What can you guys recommend to use with Java?

Only requirement is it should be open source, or has not too expensive academic licence .

  • 3
    When you say open source do you mean free? They have different meanings. Is your question about _inexpensive profilers? – Robert Munteanu Jun 4 '09 at 12:41
  • 3
    free as in freedom or free as in gratis? Oh the confusion! – Tarski Aug 26 '10 at 13:44

11 Answers 11


The VisualVM which comes with jdk6 has a basic profiler inside it. VisualVM is provided with the jdk, so if you have the jdk6 installed, you likely have it installed as well.



you've got a list here (listing them below, in-case link gets broken)

  • JMemProf
  • JMP
  • DrMem
  • JTreeProfiler
  • NetBeans Profiler
  • JAMon API
  • JBoss Profiler
  • MessAdmin
  • InfraRED
  • TomcatProbe
  • Java Interactive Profiler (JIP)
  • Profiler4j
  • Stopwatch
  • JMeasurement
  • DJProf
  • TIJmp
  • Allmon
  • Appspy
  • EurekaJ
  • japex
  • OKTECH Profiler
  • Perf4j

Ah. Netbeans Profiler, developer.com's "Product of the Year" winner, in 2009.


Java has a basic built in profiler called HProf. I find it useful to compare the results it provides with results from more fully features profilers.

  • 1
    I've used HPROF for years - and while it may not be pretty, it's helped me solve countless memory and performance issues. – Gandalf Jun 4 '09 at 15:38
  • 1
    HPROF often finds different points to optimise. I often use it after YourKit no longer gives me obvious points to optimise. – Peter Lawrey Jun 5 '09 at 19:47

The open-source tool jvmtop does include a basic console profiler. Example output:

 JvmTop 0.7.0 alpha - 15:16:34,  amd64,  8 cpus, Linux 2.6.32-27, load avg 0.41

 Profiling PID 24015: org.apache.catalina.startup.Bootstrap

  36.16% (    57.57s) hudson.model.AbstractBuild.calcChangeSet()
  30.36% (    48.33s) hudson.scm.SubversionChangeLogParser.parse()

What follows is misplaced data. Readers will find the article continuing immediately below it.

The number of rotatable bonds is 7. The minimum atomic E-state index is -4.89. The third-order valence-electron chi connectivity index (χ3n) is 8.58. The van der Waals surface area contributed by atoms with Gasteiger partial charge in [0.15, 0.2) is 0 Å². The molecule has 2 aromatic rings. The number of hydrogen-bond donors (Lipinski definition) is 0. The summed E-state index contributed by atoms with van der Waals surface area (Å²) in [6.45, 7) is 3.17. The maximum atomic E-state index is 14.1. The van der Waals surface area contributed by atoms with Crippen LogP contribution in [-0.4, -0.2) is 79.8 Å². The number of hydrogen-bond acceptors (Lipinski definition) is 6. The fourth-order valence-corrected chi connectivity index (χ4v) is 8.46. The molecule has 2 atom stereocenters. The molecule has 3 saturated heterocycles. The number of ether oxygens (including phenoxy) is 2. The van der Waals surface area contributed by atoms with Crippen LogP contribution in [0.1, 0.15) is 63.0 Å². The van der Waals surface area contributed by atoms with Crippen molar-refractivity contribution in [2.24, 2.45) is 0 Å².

7.14% (    11.37s) org.kohsuke.stapler.jelly.JellyClassTearOff.parseScript()
   6.25% (     9.95s) net.sf.json.JSONObject.write()
   3.13% (     4.98s) ....kohsuke.stapler.jelly.CustomTagLibrary.loadJellyScri()

Eclipse TPTP

Here's an article about Java Application Profiling using TPTP and here's a tutorial Profiling J2SE 5.0 based applications using Eclipse TPTP.

  • 3
    I've never been able to set TPTP up. Perhaps I'm too dumb to use it. – quant_dev Nov 1 '09 at 19:00
  • @quant_dev: I have had the same problem but somehow accidently managed to have it set up suddenly (eclipse restarted or whatever?). But when I used it it turned out to be almost useless, was incredibly slow and resource hungry to the point where I had kill eclipse. Some of the more usefull views that were mentioned in several references I found online also don't seem to exist anymore in the current realease that works with eclipse 3.5. So at the moment it's basically just a huge BLOB of uselessness. – x4u Jan 17 '10 at 17:11
  • 1
    Eclipse TPTP looks like a mature product but is extremely slow. I cannot understand why... – Roalt Apr 20 '10 at 12:50
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    Unfortunately TPTP has now had its final release (v4.7.2). It has been archived and is no longer part of the Eclipse simultaneous release. – joelittlejohn Jun 23 '11 at 22:14

If you are looking for a no-frills, easy to use open source profiler, you may want to take a look at Jip (Java Interactive Profiler). It's published under a BSD license. I found it to be quite useful for small programs. At least, the results it gives are way more easy to understand than hprofs output.


This is quick, dirty, and very effective: just take a few thread dumps, or pause the program several times, and look at the stack traces.


Java Mission Control, it's free to use for development and it integrates with Eclipse. It has very low overhead (<1%) since it piggybacks on the data the JVM is gathering anyway.

It's very easy to use and it can also give a lot information you typically won't find in other profiling tools, e.g. latency profiling, online memory inspection, detailed gc statistics

  • Broken link, thanks Oracle. – Navin Jul 9 '18 at 17:43

Netbeans IDE includes a free profiler.

Also, if I remember correctly, the academic license for JProfiler is (relatively) inexpensive.

  • 1
    OP did ask for "not too expensive academic licence". A single academic licence for JProfiler is US$199 – masher Jun 4 '09 at 4:43
  • 1
    He asked for something that was open source or had an inexpensive academic license. In my opinion, US$199 is fairly inexpensive for a tool that costs $499 for a normal license. – Paul Morie Jun 4 '09 at 4:50

JVM Monitor is a Java profiler integrated with Eclipse to monitor CPU, threads and memory usage of Java applications.

If further deep analysis is needed, you may use other tools (e.g. TPTP, Memory Analyzer) as a next step.

protected by skaffman Feb 8 '12 at 10:18

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